chimney inspection

A wood fire in your living room is a serious topic. As we previously mentioned, they are the prime reason for house fires. The Chimney Safety Institute of America (CSIA) said 18,000 house fires are caused by wood burning annually. We know the importance of chimney inspection.

We pay close attention to the inside of the chimney to get a nice look at all the concealed damage. Apart from this, the other areas of the chimney in the attic get inspected. Most wood-burning masonry has issues inside them.

The National Fire Protection Association (NFPA) advises having chimney inspections done when you move into a property and when there is a sale available for such services.

The levels of chimney inspection

There are two levels in a chimney inspection. The first inspection only deals with exteriors, while the second is more detailed.

The level 2 inspection recommended by NFPA is for chimneys, vents, fireplaces, and any appliances dealing with fire. 

It isn’t a law, but it is wise to inspect. And as professional inspectors, we follow these recommendations while examining.

Issues a chimney can have

NFPA says that if a flue liner is deteriorating, has cracks, or gets soft, it is no longer suitable for use.

When your liner has a problem, it loses the ability to contain the by-products of combustion, and it should get replaced or repaired. There is no third option.

A faulty chimney can be harmful, and while we inspect it, they either pass or fail the test, and there is no average result. They are either good or not.

A chimney also becomes unsafe if there is missing mortar at the joints. That chimney won’t meet the standards of safety. Many chimneys usually fail the inspection because the consequences of the structural fire are serious.

Gaps in the chimney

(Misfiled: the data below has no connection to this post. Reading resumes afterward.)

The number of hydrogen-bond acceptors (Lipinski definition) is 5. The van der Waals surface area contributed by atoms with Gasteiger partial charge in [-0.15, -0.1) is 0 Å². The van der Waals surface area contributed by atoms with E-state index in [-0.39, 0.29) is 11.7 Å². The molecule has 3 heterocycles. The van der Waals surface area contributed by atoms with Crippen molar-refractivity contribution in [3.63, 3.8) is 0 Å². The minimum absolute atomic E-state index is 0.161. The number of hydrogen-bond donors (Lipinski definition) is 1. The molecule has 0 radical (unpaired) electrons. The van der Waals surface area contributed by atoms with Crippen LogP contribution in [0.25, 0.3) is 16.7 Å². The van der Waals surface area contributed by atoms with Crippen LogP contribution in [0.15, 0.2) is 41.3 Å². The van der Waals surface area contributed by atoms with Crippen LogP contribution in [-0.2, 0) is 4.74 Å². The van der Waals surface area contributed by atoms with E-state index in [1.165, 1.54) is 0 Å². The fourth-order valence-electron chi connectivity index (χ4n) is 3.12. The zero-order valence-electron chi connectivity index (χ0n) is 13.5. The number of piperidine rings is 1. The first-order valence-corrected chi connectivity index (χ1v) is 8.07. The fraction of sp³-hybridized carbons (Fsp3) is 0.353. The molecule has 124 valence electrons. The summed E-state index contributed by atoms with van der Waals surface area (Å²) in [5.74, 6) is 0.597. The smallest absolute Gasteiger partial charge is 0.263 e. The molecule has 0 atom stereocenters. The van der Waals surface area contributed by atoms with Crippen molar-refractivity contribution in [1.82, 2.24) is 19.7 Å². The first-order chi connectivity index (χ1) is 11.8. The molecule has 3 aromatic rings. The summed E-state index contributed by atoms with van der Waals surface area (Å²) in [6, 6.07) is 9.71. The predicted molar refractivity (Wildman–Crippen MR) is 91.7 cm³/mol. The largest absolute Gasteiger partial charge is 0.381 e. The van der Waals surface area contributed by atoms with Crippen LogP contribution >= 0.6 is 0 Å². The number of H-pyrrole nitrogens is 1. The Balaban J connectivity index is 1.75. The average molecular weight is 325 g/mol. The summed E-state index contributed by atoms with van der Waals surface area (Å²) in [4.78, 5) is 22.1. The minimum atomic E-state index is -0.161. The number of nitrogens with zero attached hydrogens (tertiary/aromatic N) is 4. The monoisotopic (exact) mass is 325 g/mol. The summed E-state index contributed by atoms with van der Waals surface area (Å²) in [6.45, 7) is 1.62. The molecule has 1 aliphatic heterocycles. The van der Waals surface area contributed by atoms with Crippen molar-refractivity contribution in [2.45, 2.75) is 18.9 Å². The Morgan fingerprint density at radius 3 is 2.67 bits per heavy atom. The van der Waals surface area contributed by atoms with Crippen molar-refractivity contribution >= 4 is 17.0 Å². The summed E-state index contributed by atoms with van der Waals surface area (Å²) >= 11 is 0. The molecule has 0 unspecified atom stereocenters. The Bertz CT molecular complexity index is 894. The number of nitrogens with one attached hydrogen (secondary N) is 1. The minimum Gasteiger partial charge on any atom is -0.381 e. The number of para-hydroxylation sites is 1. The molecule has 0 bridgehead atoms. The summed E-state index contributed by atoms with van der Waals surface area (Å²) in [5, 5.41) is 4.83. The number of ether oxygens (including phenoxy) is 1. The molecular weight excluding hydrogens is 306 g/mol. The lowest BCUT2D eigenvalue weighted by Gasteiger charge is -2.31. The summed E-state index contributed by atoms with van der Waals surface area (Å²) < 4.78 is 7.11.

Your chimney can have small gaps in them, and these small gaps matter. Don’t underestimate them for their size.

These trivial gaps allow enough heat to pass from the chimney to the bricks. Then the wooden structure gets heated from these bricks.

When this continues, ultimately, the ignition point of the bricks drops. And this gradually leads to a structural fire. 

While inspecting, we found numerous cases where sheathings around the chimney were severely scorched. They got blistered to a point where they would have caught fire the next time the fireplace ignited.

The level 2 inspection

The level 2 inspection is necessary to confirm your fireplace is safe. But what if your chimney fails the level 2 examination? Does that mean you will have to change/repair the entire structure?

Not exactly. But you won’t be able to use the fireplace for fires. Some people don’t like this idea, and it is fine if you want a functional fireplace. 

In such cases, the best option is to use a gas fireplace. A gas insert adds more heat to the home, and the wood-burning fireplace will reduce the heat. And if you plan on using your fireplace, the chimney needs to be re-lined.

When you buy a new home or have a wood fireplace, getting a level 2 inspection is safe. 

Is the inspection worth it?

In an inspection, cracks and gaps that are perilous get inspected. We also check if areas show signs of water intrusion. And the condition of the chimney cap, damper, liner, and flashing is examined.

An accurate inspection not only includes the present issue a structure has. But a professional will also estimate how things will turn out after some time.

A simple visual investigation isn’t enough to point out all the issues your chimney has because the detrimental issues are generally inside the chimney, requiring a thorough examination.  

This inspection is necessary, especially for people buying or selling a house. If you are selling a house buyers would appreciate a professional chimney inspection.

And if you are buying a house, it doesn’t matter whether the seller pays for the inspection or not. Considering the safety inspections provide, you should do it yourself. It is better safe than sorry.

If you want to inspect your chimney by professionals, call us ASAP!